Eighteen months since the Insurance Act 2015 came into force the FCA is presently considering whether (and how) more SMEs should fall within the jurisdiction of the Financial Ombudsman Service. At present only smaller SMEs (“micro- businesses”) with €2m turnover and fewer than 10 staff can seek a FOS adjudication on disputed insurance issues. The FCA Consultation, concluding on 22 April, is seeking views on whether eligibility should be extended to small businesses with annual turnover of less than £6.5m and fewer than 50 employees. It is estimated that such an extension would provide an additional 160,000 businesses with access to the Ombudsman. In assessing how to respond to this consultation it is useful to consider the impact of the Insurance Act since the commencement on 12 August 2016. Continue reading
At midnight tonight the insurers’ faithful servant expires: the last commercial insurance policy based on the Marine Insurance Act 1906 will end and on renewal the Insurance Act 2015 will apply. There may be some wrinkles around contracting out and perhaps a multi-year policy could see some limited application of life support to rare atypical policies but Saturday August 12th 2017 marks the first anniversary of commencement of the Insurance Act 2015. From that point the MIA1906 will start to fade until the last claim has been presented, adjusted and paid. Whilst “full” implementation of the Law Commissions’ extensive programme of Insurance Reform will only be in place on May 4th 2018 (the date which marks the first anniversary of the commencement of the “late payment” term) to all intents and purposes the IA2015 is the only show now in town.
The 2016 Queen’s Speech included a “Modern Transport Bill” which was intended to set out the compulsory arrangements for insuring automated driving on UK roads. This title has been shelved and today the Vehicle Technology and Aviation Bill was introduced in Parliament to address this issue.
Last week’s Admiral launch of a social media insurance project raised a number of interesting points. It does seem a shame that it did not quite go as expected but I think that Admiral is to be applauded for taking the initiative here.
It is of course very early days in the history of the Insurance Act. Day 61 since implementation and a long way to go before it approaches the nearly 40,000 day life span of its predecessor. It will be some time, perhaps years, before we will have a body of law on which to make an assessment of its legal quality and this will itself turn on the happenstance or peculiar facts testing terms, no doubt under the strain of a large loss. Yet are there any lessons to be learnt at this early stage?
Having passed through the Lords, the Enterprise Bill yesterday (2 February 2016) completed its next stage in the Commons. The general principles of this Government Bill were debated, after which the Bill was carried easily, by 300 votes to 62. On commencement, Part 5 of the Bill will introduce a new remedy of damages for late payment of insurance claims, which will apply to consumer and non-consumer policies alike. The Bill is expected to return to the Commons in the next few weeks and is very likely to secure Royal Assent in the second quarter of the year.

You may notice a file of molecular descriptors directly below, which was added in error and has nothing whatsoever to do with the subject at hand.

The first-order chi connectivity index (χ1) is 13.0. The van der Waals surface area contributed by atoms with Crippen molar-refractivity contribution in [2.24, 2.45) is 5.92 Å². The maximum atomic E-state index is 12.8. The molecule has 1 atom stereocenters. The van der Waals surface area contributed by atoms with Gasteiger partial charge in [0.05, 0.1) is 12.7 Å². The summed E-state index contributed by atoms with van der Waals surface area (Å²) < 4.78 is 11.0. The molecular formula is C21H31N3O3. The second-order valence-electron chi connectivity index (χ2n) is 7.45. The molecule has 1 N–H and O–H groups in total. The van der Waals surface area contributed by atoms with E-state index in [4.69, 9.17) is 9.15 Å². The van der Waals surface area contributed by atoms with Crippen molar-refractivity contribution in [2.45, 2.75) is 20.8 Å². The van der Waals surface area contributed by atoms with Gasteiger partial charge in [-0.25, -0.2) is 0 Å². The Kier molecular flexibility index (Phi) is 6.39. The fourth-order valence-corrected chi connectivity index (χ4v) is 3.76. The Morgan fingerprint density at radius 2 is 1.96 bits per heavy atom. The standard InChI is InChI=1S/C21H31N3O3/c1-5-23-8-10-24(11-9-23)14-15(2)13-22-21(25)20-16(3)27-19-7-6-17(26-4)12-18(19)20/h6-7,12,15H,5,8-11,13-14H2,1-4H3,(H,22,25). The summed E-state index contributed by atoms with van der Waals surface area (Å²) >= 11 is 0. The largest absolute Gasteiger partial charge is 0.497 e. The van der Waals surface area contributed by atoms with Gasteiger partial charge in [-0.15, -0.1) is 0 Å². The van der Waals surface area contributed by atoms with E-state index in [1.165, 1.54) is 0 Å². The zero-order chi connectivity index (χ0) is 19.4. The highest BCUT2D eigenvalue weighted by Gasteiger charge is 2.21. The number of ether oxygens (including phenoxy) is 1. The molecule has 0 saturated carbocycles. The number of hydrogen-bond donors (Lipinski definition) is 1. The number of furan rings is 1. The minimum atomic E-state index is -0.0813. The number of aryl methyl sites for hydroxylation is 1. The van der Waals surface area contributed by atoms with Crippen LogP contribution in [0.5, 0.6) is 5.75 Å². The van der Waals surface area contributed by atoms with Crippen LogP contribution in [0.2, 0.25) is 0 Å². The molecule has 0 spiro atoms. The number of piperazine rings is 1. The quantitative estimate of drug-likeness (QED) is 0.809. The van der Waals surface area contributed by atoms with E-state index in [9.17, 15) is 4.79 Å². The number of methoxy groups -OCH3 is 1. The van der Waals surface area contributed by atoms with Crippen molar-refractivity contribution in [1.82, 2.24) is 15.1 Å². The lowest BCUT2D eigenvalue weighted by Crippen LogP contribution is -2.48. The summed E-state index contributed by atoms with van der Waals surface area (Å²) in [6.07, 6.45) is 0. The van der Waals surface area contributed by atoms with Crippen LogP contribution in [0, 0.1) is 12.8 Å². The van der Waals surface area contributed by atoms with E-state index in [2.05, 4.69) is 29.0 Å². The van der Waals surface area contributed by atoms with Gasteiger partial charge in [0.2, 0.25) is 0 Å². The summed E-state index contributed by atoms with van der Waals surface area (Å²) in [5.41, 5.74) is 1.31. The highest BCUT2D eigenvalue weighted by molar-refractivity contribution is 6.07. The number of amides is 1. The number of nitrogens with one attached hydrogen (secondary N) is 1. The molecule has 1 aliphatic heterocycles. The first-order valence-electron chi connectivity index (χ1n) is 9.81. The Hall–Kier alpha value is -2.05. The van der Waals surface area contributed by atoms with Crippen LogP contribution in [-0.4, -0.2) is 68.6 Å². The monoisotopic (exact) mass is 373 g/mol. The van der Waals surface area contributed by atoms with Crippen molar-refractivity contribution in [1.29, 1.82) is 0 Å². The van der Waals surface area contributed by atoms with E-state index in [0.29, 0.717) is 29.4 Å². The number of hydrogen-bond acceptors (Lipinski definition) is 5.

Technical amendments to the Bill’s clauses dealing with late payment of insurance claims were debated on 25 November in the Lords. The amendments concerned legal privilege attaching to coverage advice to insurers and limitation for claiming damages for late payment of the claim.
A sharply defined limitation period in the law should greatly reduce uncertainty about when an insurer’s new liability for late payment comes to an end. If the Government acts on these amendments, then that would be in place when the Bill is passed next year.
My recent post about these amendments on our RED blog (which explained how they would operate) anticipated that they would probably be adopted by Government at this stage. That has turned out not to be the case.
The Treasury Minister in charge of the Bill, Baroness Neville-Rolfe, closed the debate and called for the amendments not to be pressed. On the first, she said that the Government’s view was that “legal privilege is a complex topic [and] should not be changed in a specific context without very good reason.” She was a little more open to considering the second – limitation – saying that “it might represent an improvement to the late payment clause, which could be in the interests of both policyholder and insurer [and] would like to explore the details of this possibility further and to discuss it with all interested parties.”
These remarks echo comments earlier in the debate by Baroness Noakes, who doubted that the Government would accept the amendments on the basis that they had been tabled relatively late in the day. Baroness Noakes was a member of the Special Bill Committee that scrutinised the Insurance Act 2015, so her remarks carry some weight. She went on to encourage the Minister to consider the limitation amendment in detail before the Bill returns to the Lords for its third reading. That now looks set to happen and it’ll be covered on this blog when it does.
About the Author
Alistair Kinley is BLM’s Director of Policy & Government Affairs.
Alistair is responsible for BLM’s engagement with government departments and regulators on policy and public affairs issues and consultations affecting the firm and its customers. He coordinated BLM’s market-facing activities in connection with the Insurance Act 2015 and the consultations which preceded its publication and introduction in Parliament.
He is a member of the Civil Justice Council (CJC), a regular speaker and experienced commentator on legal and procedural reforms and was a contributing editor to the Law Society’s Litigation Funding Handbook (September 2014).